“My life is divided in two!” exclaims Irene Panagopoulos at one point in our conversation about her art collection. She is talking to me from her office in Athens and she explains that one half of her life is as chief executive of Magna Marine, the bulk shipping company founded by her father, Pericles; the other is as a noted contemporary art collector, with 2,500 works, and as patron of numerous museums including, perhaps surprisingly for a Greek person, the British Museum. “I work to be able to enjoy art,” she says.

She grew up surrounded with art: her father loved Persian carpets and antique maps (“the house was loaded with them”) and as a child she went antique-hunting with him in London as well as visiting museums and galleries. He also collected modern Greek artists, and she decided to continue the collection when he gave her a few of these works — for instance by Yannis Gaïtis, Panos Ghikas or Yiannis Moralis. “He gave me the gift of the love of art,” she says.

But her own first passion was for artists’ books, which started when she was studying at Mills College in California. “They had a renowned book arts programme,” she continues. She loved them — and “in addition I could also afford them at the time. For me, a book implies movement — you have to open it, so you participate. And they are small, you can take them with you. For me they were a portable work of art.”

A blond woman reaches up for a book in a set of shelves
Art books were Panagopoulos’s first passion
A wing-like structure cast from aluminium protruding from a wall
‘Wing’ (1970) by Lynda Benglis © Marco Agüello (2)

Panagopoulos, 60, is serious and reflective, but at the same time admits she is “very emotional” — which is one reason, she says, why she has so many works by female artists. “Speaking for those of my generation, these artists address so many issues that resonate with me,” she says. “Women’s rights, family issues, relationships, marriage, divorce, children.” Among her holdings are works by Kiki Smith (“Me in a corner” (2025), highlighting “the ostracising of women from the mainstream”), Lynda Benglis, Elizabeth Peyton (a portrait of Lord Byron), Mona Hatoum and Tracey Emin (a neon, “Everything for Love” (2005)).

Her cultural identity explains another area of collecting: the Mediterranean, east to west, north to south. She has acquired works by Kader Attia (“Repaired Sculptures 4” (2014)) and Yto Barrada (a bright neon, “Twin Palm Island” (2012)) with north African roots, by Breda Beban from the Balkans and by Akram Zaatari (“The Reinvention of Orient” (2022)) from the Middle East, to name just a few. And, of course, Greek artists such as Takis (Panayiotis Vasilakis) — she has a typical Signal work.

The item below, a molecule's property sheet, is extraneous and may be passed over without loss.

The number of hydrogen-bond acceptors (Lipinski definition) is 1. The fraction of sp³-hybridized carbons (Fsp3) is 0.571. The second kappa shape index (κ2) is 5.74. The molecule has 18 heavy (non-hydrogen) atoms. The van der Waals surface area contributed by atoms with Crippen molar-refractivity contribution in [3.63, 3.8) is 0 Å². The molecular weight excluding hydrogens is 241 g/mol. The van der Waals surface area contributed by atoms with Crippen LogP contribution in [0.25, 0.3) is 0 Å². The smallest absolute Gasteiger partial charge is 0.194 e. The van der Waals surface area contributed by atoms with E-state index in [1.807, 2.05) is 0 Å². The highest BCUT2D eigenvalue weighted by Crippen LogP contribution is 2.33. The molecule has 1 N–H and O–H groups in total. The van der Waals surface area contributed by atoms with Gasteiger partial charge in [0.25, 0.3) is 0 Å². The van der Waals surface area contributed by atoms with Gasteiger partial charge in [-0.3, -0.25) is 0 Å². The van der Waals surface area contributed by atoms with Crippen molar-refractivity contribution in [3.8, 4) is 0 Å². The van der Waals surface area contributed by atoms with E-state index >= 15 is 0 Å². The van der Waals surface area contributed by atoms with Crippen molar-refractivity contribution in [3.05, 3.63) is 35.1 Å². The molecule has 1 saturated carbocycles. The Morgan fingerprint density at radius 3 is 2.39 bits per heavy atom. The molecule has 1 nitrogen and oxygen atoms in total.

Two large white flat palm-tree sculptures with colours bulbs
‘Twin Palm Island’ (2012) by Yto Barrada © Marco Agüello

“My mother was from Italy, but I have relatives in Istanbul,” she says, “so I feel part of that region. As Greek people we belong to the west, but we have a vision towards the east. I do feel a connection to the whole Mediterranean world.”

She collects the art of her time, with all its changes: “Younger artists are tackling very different issues today, reflecting how the world is changing, they have a different perception of the world. For example, gender or racial identity or the environment — while I was growing up these were not topics of concern.”

I ask if there are any aspects of contemporary art that she feels alienated from. “I am perplexed by graffiti and street art,” she says, “and while I know that technology and art is a hot topic right now, I don’t collect NFTs or indeed any computer-generated art.”

Sepia-toned painting of a fancy young man
‘Lord Byron’ (c1989) by Elizabeth Peyton

We move on to her patronage, which is international and considerable. She is on the board of trustees of New York’s Dia Art Foundation, on the international governing board of Tate’s International Council and she supports London’s Whitechapel Gallery. (She has a house in London.) Slightly to my surprise, she also supports the British Museum, where she is part of a team acquiring contemporary works on paper and books. But what about the controversy over the Parthenon marbles, with Greece strident in its demands for their return?

She sidesteps the question: “I am just happy to be a tiny part of this project; I also love history, and this is a museum I grew to love. Our common bond is artists’ books, and I couldn’t have been happier when I was asked to join the group.” And then of course she also helps Greek museums: the Cycladic Museum, the National Museum of Contemporary Art and the National Gallery.

Does she like to meet the artists she collects? “Absolutely!” she replies. “I admire artists, talking to them helps me as much as having their work. We have a common ownership of the work. While I have it in my home, in a way it is shared property between us. I never feel alone with my art around me.”

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